The groups signing the letter were the ACLU of Northern California, the Center for Digital Democracy, the Center for Financial Privacy and Human Rights, Consumer Action, Consumer Federation of California, the Electronic Frontier Foundation, the Electronic Privacy Information Center, the Identity Theft Action Council of Nebraska, Knowledge Ecology International, Privacy Lives, the Privacy Rights Clearinghouse, Privacy Times, the U.S. Bill of Rights Foundation and the World Privacy Forum.
Google is no stranger to the criticisms of privacy advocates, many of whom worry about the sheer volume of consumer data it has access to. Its recent acquisition of DoubleClick compounded those fears.
“Privacy policies can be complex and not consumer-friendly,” the company concluded. “To truly help consumers understand privacy, our goal is to provide accessible and useful information.”
Critical or Clutter?
“This is not rocket science,” said Marc Rotenberg, executive director of the Electronic Privacy Information Center. “And the word ‘privacy’ is not going to take up a lot of space on the Google homepage.”
On the other hand, “The sheer elegance and utter simplicity of the Google Web page is its distinctiveness,” Washington technology lawyer Raymond Van Dyke told the E-Commerce Times. “The inclusion of additional and conspicuous links, words and icons constitutes clutter.”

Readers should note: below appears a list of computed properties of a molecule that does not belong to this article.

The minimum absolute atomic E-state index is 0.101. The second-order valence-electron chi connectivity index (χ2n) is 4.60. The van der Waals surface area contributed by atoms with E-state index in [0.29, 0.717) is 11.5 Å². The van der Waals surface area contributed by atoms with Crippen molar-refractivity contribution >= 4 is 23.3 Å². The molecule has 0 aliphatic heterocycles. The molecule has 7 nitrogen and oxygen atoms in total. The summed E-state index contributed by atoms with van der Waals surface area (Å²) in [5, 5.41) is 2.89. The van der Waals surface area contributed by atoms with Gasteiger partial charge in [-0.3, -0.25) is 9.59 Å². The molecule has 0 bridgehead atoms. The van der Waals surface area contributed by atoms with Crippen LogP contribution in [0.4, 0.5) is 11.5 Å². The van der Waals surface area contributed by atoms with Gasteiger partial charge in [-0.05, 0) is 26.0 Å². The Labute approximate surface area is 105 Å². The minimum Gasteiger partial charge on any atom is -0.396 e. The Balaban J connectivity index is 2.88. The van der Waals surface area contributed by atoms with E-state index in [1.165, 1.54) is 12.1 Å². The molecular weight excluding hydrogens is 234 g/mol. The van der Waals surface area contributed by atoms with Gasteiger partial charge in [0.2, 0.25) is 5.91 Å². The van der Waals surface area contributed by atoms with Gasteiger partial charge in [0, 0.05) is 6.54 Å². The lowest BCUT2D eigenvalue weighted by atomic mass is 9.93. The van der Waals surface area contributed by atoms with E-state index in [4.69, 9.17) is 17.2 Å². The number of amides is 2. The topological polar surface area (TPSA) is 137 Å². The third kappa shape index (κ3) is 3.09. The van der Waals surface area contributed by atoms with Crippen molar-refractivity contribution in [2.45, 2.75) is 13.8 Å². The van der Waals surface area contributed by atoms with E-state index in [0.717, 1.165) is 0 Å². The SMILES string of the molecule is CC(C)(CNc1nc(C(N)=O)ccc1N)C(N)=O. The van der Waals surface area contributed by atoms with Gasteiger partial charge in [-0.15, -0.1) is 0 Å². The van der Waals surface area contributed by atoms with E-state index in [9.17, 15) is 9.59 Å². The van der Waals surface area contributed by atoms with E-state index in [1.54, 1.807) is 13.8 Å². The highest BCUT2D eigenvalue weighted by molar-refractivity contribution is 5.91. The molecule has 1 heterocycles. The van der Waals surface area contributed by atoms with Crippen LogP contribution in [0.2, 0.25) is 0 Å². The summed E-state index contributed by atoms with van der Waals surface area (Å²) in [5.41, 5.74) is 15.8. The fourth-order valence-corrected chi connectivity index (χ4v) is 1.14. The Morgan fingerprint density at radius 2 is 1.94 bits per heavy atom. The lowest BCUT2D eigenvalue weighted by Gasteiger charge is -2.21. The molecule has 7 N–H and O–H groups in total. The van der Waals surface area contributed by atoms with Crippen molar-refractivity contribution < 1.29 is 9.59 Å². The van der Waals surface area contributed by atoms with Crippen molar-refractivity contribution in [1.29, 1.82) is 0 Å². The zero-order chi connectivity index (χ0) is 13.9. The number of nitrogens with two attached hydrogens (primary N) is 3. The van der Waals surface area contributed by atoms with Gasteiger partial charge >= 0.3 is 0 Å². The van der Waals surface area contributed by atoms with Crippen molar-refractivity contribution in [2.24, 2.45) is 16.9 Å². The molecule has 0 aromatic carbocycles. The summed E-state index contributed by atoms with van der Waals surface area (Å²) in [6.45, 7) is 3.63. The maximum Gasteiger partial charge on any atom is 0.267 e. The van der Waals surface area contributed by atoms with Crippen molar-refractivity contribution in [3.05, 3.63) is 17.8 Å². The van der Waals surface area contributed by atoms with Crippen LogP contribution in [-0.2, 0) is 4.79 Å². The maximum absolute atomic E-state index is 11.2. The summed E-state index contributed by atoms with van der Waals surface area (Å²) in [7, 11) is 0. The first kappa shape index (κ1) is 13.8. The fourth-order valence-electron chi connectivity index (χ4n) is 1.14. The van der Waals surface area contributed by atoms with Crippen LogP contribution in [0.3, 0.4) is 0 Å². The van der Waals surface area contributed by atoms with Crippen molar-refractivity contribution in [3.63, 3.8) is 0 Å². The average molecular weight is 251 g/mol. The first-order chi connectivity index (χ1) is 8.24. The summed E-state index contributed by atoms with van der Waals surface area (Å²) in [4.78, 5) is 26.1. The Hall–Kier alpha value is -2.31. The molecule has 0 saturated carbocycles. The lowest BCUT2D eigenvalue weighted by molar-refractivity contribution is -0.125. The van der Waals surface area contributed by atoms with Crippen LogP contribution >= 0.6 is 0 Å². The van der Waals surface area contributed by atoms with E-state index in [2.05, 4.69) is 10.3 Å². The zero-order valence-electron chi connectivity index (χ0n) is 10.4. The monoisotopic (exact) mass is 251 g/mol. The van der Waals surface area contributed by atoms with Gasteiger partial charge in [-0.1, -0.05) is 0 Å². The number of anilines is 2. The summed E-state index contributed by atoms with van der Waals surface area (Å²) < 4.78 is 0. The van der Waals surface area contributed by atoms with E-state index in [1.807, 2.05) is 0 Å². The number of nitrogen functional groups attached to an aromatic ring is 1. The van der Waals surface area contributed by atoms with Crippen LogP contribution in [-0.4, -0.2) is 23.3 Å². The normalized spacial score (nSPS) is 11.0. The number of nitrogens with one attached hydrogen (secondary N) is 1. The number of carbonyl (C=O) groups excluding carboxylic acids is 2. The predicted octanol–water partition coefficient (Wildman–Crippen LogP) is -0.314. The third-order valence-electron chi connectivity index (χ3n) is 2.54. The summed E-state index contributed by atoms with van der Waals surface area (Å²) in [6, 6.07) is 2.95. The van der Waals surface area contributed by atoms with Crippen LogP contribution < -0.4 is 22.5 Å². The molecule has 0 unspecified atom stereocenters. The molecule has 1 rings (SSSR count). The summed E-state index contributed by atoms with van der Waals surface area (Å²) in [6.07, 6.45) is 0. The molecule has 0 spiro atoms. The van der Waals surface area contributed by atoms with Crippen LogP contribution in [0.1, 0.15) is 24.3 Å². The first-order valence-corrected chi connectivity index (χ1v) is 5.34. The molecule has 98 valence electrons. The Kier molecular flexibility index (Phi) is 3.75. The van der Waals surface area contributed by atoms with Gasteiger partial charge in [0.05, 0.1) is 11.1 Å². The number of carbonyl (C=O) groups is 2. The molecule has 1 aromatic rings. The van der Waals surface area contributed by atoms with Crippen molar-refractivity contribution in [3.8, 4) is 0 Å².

Whether it’s legal, of course, is another matter.
‘Much Room for Interpretation’
‘Bottom of Every Page’
It remains to be seen whether the privacy groups’ charges lead any further than a simple request made to Google.
In the meantime, “I generally advise my clients to make their privacy policies as conspicuous as possible, because there are a lot of requirements under the law for how you’re supposed to protect individuals’ data usage,” Sean Kane, an attorney with Drakeford & Kane LLC, told the E-Commerce Times.
“As a Web site owner, you want to be as clear as possible — both in the U.S. and even more so in the EU — as to how you’re going to be handling user information,” Kane added. “I always say a link should be on the bottom of every page. This should be something that’s easy to find.”